Her sleep and eating have improved immensely lately, much to Brian's and my relief. I think the eating in in part a growth spurt, and in part the fact that I have pushed her a little bit towards weaning, and that the sleep has improved as a result. I was tired of being asked to nurse for a few minutes every hour, especially in the afternoons, so one day when she asked, I told her that she could nurse this once, but after that, no more until bedtime. She accepted this deal, and when she asked a little later for some more and I reminded her of our bargain, she nodded and didn't ask again. Suddenly our pattern was nursing when she woke up in the morning, once more between that time and nap, and then again at nap. The same pattern followed in the afternoons, with wake-up and bedtime nursings, and one in between. And then she dropped the mid-morning nursing on her own within a week. The mid-afternoon one is still there a few times a week. I realized that while our mornings are pretty busy, with gymnastics and school and whatnot, in the afternoons I am busy tidying the house a bit and fixing dinner, and Adriana was often asking to nurse in order to get my attention. Once I started including her more in what I was doing, instead of trying to get her to play by herself, she stopped asking nearly as much. I do think she was getting a fair share of her calories from milk, because the weaning coincided with a much greater food intake--she eats three full meals every day now, plus snacks. And as a result, she wakes only once most nights now, usually sleeping from nine to four, and then going back to sleep until seven or eight. At first this seemed to limit her napping, but now she is back to regularly sleeping for at least any hour in the early afternoon, which is a relief. We can get her to bed earlier if she doesn't nap, but I'd rather have the break during the day while Brian's at work.

One of Adriana's favorite activities now is cooking. Now she helps cook dinner most nights, pulling her step stool into the kitchen to observe what I'm doing. I measure out rice and water, and she pours them into the rice cooker and then pushes the button to turn it on. As I cut up vegetables, I push the stems and peels aside, and she moves them into the trash for me. She picks the leaves of the herbs off of their stems so that I can mince them. She takes a turn mixing ingredients or whisking eggs, and I guide her hand as she grates cheese. She seems to feel proud when she helps, and when she isn't eating at dinner, just reminding her that it's something she helped prepare makes her more willing to eat a bit more. She loves to have treats--french fries, cake, and ice cream are favorites--but for the most part she is a very healthy eater. She eats lots of vegetables--chard, eggplant, asparagus, zucchini, and bell peppers are gobbled up, but I think she would live on blueberries and cherries if I would let her. She already has broader tastes than I have, though; she has lost her willingness to eat spicy foods, but she does go for mushrooms, olives, and goat cheese--three foods that I have never been able to develop a taste for.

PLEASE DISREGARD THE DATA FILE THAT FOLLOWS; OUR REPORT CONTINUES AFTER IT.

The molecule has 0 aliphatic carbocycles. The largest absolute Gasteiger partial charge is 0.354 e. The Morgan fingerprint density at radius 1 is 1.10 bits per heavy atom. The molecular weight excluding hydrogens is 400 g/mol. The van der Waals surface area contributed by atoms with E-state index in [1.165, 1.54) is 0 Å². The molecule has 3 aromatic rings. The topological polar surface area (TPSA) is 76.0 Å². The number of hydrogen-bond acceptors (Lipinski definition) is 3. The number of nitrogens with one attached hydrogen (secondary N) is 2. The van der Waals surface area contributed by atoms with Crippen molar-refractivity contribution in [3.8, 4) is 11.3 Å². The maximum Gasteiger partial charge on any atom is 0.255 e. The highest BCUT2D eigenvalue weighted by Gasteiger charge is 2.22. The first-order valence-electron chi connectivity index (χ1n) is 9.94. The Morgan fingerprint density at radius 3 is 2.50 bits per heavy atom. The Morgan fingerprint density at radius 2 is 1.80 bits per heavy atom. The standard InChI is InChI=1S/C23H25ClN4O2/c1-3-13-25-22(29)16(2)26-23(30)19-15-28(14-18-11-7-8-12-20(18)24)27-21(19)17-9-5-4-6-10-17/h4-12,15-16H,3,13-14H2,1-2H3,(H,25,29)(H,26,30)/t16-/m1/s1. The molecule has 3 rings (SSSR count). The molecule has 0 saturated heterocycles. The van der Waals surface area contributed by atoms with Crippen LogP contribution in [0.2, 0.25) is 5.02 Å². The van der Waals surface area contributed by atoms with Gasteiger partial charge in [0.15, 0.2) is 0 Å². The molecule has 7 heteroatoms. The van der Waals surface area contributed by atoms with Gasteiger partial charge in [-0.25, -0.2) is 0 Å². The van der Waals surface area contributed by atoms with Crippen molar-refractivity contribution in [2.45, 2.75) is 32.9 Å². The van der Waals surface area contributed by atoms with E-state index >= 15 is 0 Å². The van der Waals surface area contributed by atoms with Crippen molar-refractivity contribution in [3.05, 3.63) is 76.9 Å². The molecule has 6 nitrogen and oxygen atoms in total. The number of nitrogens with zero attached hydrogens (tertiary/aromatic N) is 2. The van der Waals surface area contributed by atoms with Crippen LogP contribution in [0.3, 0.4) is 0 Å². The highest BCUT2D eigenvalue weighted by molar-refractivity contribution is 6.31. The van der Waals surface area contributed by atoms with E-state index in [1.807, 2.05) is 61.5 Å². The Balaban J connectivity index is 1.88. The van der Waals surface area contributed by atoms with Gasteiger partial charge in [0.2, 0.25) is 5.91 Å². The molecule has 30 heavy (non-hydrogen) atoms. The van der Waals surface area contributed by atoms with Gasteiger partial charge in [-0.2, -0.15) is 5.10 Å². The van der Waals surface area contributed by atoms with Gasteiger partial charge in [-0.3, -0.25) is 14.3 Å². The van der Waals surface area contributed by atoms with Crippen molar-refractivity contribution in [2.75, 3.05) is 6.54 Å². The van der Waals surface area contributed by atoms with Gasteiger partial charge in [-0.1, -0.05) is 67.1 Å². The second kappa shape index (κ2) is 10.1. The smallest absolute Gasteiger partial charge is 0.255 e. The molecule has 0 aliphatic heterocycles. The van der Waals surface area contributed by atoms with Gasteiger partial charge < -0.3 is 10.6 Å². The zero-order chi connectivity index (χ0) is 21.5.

Adriana's imagination has just exploded in the past few weeks. She plays games of pretending, informing me that I am a baby, and she gives me a bath, puts me in pajamas, and tucks me into bed. Or, when she catches me reading on the couch, she wraps a throw around my waist, tells me I am a bird and she is a mom bird, and flies off to get me some bugs to eat. She began bring us a pictures of one of the little girls from play group and asking us to "Read Sam," so we would tell her stories about her adventures with Samantha. First I started with true stories: the picture was taken the day some of us took the kids to the Stanford Shopping Center to see Santa, so I told Adriana about all the children waiting to see Santa, playing ring-around-the-rosy together, and eating lunch at the Peninsula Creamery. Soon, though, the picture was a jumping off point for any number of adventures, with Adriana providing most of the details. "Once upon a time, there were two little girls, named--" I say, and she shouts "Ana and Sam!" and so it begins. "One day, Sam and Adriana decided to," I continue and pause, waiting. And Adriana picks whether the two girls go to the park or the beach, and continues to fill in details from there. They often climb trees and ride their bikes, and french fries and cupcakes make frequent appearances in the stories. In one of my favorites, the first one where Adriana totally took over the story and filled in all the details, she and Sam rode their bikes to the park where they climbed a tree. They climbed and climbed, and when they got hungry they ate apples in the tree. Finally they climbed so high they had reached the moon. My friend Mark was there, living in a sand castle, and he gave the girls french fries and ketchup, and then made a vanilla milkshake for them to take home to their moms. They flew home in a blue rocket. Sometimes I do try to take control of the story. Adriana began one recently in which she and several of her friends were digging a hole at the park and it was so deep they fell in when they tried to make it bigger. I took over, sending the children on an adventure through the tunnels until they reached a gigantic tropical cavern. I described birds and flowers and waterfalls, and a gigantic, ferocious looking beast that was playing a sweet melody on a flute, and just when I had another one of these beasts enter, Adriana decided she'd had enough. "The children turned when they heard a noise, and they saw another one of the beasts coming toward them," I said, and she interjected. "With plate of cupcakes!" Which wasn't exactly where I was going with the story, no, but who am I to argue?